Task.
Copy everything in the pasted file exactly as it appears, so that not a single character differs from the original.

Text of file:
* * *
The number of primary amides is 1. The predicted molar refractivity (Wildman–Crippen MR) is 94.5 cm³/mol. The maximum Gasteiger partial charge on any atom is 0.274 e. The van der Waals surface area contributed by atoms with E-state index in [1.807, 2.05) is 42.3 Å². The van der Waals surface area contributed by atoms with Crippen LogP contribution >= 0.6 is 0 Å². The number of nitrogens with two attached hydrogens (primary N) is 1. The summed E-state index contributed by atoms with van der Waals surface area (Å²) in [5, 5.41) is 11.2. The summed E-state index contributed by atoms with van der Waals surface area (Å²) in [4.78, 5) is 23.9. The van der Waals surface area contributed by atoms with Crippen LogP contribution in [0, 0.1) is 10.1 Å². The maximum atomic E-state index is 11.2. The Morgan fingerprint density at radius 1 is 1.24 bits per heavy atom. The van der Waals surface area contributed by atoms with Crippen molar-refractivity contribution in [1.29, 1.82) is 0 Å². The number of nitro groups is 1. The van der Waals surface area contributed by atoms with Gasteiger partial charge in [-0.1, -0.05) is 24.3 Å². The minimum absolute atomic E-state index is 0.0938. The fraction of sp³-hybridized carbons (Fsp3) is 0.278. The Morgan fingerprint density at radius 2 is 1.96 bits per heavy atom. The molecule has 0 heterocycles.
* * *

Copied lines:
The number of primary amides is 1. The predicted molar refractivity (Wildman–Crippen MR) is 94.5 cm³/mol. The maximum Gasteiger partial charge on any atom is 0.274 e. The van der Waals surface area contributed by atoms with E-state index in [1.807, 2.05) is 42.3 Å². The van der Waals surface area contributed by atoms with Crippen LogP contribution >= 0.6 is 0 Å². The number of nitrogens with two attached hydrogens (primary N) is 1. The summed E-state index contributed by atoms with van der Waals surface area (Å²) in [5, 5.41) is 11.2. The summed E-state index contributed by atoms with van der Waals surface area (Å²) in [4.78, 5) is 23.9. The van der Waals surface area contributed by atoms with Crippen LogP contribution in [0, 0.1) is 10.1 Å². The maximum atomic E-state index is 11.2. The Morgan fingerprint density at radius 1 is 1.24 bits per heavy atom. The van der Waals surface area contributed by atoms with Crippen molar-refractivity contribution in [1.29, 1.82) is 0 Å². The number of nitro groups is 1. The van der Waals surface area contributed by atoms with Gasteiger partial charge in [-0.1, -0.05) is 24.3 Å². The minimum absolute atomic E-state index is 0.0938. The fraction of sp³-hybridized carbons (Fsp3) is 0.278. The Morgan fingerprint density at radius 2 is 1.96 bits per heavy atom. The molecule has 0 heterocycles.